Janine Harouni, as a family friend once pointed out, is “good at talking.” Very early on, however, you discover that “good” is something of an understatement as the American comic crafts a mean narrative arc, delivers spot-on impersonations of the population of Staten Island and keeps her audience laughing for the majority her show.
She turns these talents to telling the story of an accident that would ultimately lead to her becoming a performer, a life event that is inextricably linked to her changing relationship with her Republican-voting father. With tell-tale drama school-alum poise she advocates for understanding across the political divide, explaining how her dad ultimately came to change his opinions on same-sex marriage. Yet her focus on resolved gay rights questions, rather than political atrocities under Trump or the wider gender revolution, makes it feel like Harouni is side-stepping points of urgent social action in favour of a clean sense of resolution to her story.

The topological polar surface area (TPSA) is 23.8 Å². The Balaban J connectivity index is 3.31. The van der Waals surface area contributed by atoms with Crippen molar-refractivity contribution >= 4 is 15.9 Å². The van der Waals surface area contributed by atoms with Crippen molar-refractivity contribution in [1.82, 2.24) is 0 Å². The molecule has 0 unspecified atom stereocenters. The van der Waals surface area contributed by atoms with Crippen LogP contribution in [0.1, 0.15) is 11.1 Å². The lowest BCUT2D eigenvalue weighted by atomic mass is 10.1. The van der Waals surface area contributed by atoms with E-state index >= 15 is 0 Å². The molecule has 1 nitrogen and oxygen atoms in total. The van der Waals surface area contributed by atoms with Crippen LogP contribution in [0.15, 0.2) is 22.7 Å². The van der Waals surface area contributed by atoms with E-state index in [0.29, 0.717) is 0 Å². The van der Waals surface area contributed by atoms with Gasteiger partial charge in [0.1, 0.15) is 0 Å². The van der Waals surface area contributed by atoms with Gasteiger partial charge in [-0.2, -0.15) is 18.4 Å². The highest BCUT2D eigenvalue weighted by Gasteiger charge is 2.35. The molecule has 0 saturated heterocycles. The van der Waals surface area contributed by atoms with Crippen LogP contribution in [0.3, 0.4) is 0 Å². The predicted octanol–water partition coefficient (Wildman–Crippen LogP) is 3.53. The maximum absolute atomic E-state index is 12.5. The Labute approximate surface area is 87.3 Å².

Perhaps the political message is a bit too light-handed at times and inevitably there are some bum notes in the performance, such as a warm-up bit about synced periods that feels slightly stale.
Overall, however, Harouni delivers a polished, feel-good show that might make you feel a bit more hopeful about the state of the world but, either way, will leave you cackling about her “Me Too” run-in with Keira Knightley.